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Okta’s Github account gets hacked, source code stolen

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According to a confidential email notification sent by Okta, the company’s private source code repositories were hacked earlier this month. According to the notification, Github informed Okta of suspicious activity on their account, and the incident does involve Okta’s source code being leaked. 

BleepingComputer reports having seen the notification and confirmed with multiple sources, including IT admins, who have been receiving these notifications. Despite stealing Okta’s source code, the attackers did not gain access to Okta’s service or customer data. 

The company’s HIPAA, FedRAMP, or DoD customers remain unaffected; hence, no customer action is required. Okta doesn’t anticipate any disruptions to the business or to its customers due to the incident. The email notification clearly stated that the company doesn’t rely on the “confidentiality of its source code for the security of its services”. 

Only Okta’s Workforce Identity Cloud code repositories seem to be affected by the attack. Note that this differs from Auth0’s Customer Identity Cloud, which is an Okta-owned company but not the same thing. 

Upon disclosure from Github, the company placed temporary restrictions on access to its Github repositories and suspended all Github integrations to third-party services.

Additionally, Okta has since reviewed all recent access to its repositories to understand the extent of the exposure and reviewed all recent commits to ensure the validity and integrity of the code. Finally, the company has rotated all of its Github credentials and informed law enforcement of the breach.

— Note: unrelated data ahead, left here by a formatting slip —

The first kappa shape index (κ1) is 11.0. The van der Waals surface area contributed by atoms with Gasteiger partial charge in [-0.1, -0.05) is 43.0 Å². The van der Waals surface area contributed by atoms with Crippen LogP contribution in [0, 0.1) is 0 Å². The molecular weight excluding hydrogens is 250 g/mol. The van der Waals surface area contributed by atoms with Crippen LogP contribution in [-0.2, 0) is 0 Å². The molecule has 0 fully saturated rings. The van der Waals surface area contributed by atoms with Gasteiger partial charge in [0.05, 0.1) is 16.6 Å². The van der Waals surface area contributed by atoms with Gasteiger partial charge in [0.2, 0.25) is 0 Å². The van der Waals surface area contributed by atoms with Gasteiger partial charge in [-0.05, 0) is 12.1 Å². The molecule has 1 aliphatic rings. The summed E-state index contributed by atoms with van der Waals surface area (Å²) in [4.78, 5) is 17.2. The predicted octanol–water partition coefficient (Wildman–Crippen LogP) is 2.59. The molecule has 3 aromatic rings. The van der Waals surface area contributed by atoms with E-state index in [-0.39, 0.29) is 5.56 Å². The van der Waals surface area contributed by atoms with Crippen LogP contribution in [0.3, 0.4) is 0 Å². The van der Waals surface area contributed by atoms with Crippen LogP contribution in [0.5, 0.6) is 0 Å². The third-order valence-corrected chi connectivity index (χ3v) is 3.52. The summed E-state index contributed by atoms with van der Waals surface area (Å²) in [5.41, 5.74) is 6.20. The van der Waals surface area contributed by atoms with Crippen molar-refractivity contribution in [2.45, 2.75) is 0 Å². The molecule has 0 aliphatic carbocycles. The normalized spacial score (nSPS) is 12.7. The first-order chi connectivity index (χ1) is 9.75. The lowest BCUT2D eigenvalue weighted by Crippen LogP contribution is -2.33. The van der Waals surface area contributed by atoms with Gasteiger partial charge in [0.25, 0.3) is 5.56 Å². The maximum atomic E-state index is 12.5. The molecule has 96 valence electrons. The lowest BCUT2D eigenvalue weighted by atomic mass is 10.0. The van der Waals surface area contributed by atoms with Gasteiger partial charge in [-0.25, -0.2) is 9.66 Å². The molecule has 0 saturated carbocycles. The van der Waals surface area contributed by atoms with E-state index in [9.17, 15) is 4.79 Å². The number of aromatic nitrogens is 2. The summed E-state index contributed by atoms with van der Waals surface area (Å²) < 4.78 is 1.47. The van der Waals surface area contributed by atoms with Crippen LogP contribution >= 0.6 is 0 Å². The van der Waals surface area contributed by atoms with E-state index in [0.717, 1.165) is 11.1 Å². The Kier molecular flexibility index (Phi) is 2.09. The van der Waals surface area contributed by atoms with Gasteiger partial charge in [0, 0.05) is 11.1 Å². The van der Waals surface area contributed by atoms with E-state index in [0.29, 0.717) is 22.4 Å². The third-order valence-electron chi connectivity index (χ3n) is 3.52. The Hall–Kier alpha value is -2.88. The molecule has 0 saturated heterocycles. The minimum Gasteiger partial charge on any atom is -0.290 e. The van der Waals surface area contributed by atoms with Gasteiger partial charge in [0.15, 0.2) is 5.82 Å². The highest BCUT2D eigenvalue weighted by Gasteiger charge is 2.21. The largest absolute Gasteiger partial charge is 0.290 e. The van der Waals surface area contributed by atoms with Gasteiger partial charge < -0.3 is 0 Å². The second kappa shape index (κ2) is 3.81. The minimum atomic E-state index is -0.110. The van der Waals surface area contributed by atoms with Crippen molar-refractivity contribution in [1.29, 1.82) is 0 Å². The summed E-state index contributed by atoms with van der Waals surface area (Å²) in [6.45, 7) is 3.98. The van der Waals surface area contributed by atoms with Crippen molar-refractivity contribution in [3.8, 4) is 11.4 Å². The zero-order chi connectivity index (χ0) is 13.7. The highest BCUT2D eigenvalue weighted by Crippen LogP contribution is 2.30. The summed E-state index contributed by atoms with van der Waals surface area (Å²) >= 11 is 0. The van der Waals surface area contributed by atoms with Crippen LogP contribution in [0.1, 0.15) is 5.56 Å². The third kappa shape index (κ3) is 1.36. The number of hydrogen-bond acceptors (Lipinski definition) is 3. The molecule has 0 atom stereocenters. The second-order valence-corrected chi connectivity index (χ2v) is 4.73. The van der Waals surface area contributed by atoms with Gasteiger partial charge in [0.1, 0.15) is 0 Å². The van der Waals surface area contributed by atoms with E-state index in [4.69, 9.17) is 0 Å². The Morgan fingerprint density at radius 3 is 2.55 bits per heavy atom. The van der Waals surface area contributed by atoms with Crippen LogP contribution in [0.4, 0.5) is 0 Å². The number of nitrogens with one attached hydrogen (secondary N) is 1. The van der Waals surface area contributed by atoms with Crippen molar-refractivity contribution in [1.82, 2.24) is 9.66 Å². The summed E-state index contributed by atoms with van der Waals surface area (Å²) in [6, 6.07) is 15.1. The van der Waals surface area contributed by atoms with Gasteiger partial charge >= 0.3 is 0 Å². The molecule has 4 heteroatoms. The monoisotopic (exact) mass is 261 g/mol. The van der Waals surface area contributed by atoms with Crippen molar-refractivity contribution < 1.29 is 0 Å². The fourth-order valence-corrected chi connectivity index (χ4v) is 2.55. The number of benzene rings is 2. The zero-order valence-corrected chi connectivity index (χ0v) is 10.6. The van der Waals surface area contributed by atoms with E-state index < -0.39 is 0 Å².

Overall, 2022 has been a rough year for the company in terms of security incidents and spotty disclosures. In March this year, the company was breached by the Lapsus$ ransomware group, which claimed to have access to internal company data and could reset employee passwords in addition to accessing its Slack and Jira servers. 

Okta-owned Auth0 was also breached in September, where an unknown individual obtained the company’s older source code repositories via its environment. 

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Yadullah Abidi

Yadullah Abidi

Yadullah is a Computer Science graduate who writes/edits/shoots/codes all things cybersecurity, gaming, and tech hardware. When he's not, he streams himself racing virtual cars. He's been writing and reporting on tech and cybersecurity with websites like Candid.Technology and MakeUseOf since 2018. You can contact him here: